Today is Women’s Equality Day in the United States – it commemorates the signing into law of the Women’s Suffrage Amendment in 1920. Strangely, no such date for women’s suffrage is marked in the UK – although there are still many structural inequalities between men and women. 

Despite the fact that society has progressed in leaps and bounds, women continue to be underrepresented in the investment world, both as portfolio managers and equity analysts. This disparity has become even more pronounced over the course of the COVID-19 pandemic, with women being disproportionately affected in regards to working and career progression. 

With the global asset and wealth management industry predicted to grow in value to 145.4 trillion dollars by 2025, businesses will need to innovate to take advantage of new opportunities, including how they recruit talent. Finding, nurturing and retaining the right people will be absolutely vital as the industry reinvents itself.

In this week’s blog, we’re exploring ways in which businesses can bring more women into asset management. 

1. Rebrand the property industry

Unfortunately, the property sector is still viewed as being male-dominated. Offering more information and opportunities for women “at the entry point”, will help cultivate careers. This means, efforts need to be made to attract women just out of school or university, with workshops, internships or trade organisations to help develop their talents.

2. Access to mentorship/sponsorship

Companies need to be involved in formal sponsorship and mentorship programs. These will help expose junior level candidates to role models in senior positions. 

Not only will this provide opportunity for those starting out on the career ladder, but also those at every level. Reverse mentoring could also help to share lived experience; this will give more senior executives a one-on-one understanding of a particular issue, such as diversity or generational differences.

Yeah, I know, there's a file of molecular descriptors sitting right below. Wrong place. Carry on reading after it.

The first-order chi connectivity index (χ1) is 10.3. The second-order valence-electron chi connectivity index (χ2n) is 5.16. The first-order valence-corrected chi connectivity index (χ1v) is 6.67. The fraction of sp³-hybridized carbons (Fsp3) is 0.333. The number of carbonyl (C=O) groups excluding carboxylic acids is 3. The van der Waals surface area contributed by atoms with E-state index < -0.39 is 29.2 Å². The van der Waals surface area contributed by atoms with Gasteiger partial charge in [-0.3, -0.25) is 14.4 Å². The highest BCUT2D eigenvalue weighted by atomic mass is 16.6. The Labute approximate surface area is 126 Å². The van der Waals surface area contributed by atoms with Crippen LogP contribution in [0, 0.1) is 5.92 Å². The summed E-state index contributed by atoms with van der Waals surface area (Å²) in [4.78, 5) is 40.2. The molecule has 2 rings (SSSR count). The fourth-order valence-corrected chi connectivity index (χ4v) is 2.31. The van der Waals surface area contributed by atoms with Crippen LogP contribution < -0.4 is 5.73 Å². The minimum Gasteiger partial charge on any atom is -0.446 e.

3. Reverse the gap in the promotion rate

Women are 24% less likely to attain their first promotion than their male peers, even though they request promotions at similar rates. This creates an ambition gap, with only 26% aiming for top executive positions, compared to the 40% of their men. 

This needs to change. The way to do this is to break the pay barriers and remind female employees that they can achieve the same as their male counterparts. 

4. Offer flexibility in the workplace

This will enhance work-life balance. Surveys have found women may not want to take on senior level positions because of conflicts with work-life balance. Firms can address this with the offer of a flexible working schedule; something which many businesses have experienced great success with during the pandemic. 

5. Advance gender diversity via target setting and measurement

Companies need to establish clear and appropriate metrics regarding the recruitment, retention, advancement and representation of women among both business units and support functions – alongside equal pay. Across all five areas, they need to focus on the right interventions and measure their progress over time. 


The rewards of gender diversity are clear. It’s time for businesses to take decisive action to capture those rewards, just as they would for any other strategic imperative.

Applying a distinctive vision to property since 1992; Targetfollow are constantly seeking new innovations to further distinguish ourselves in the sector. In obtaining this; we understand the importance of diverse perspectives and allowing talented visionaries to lead us into the future.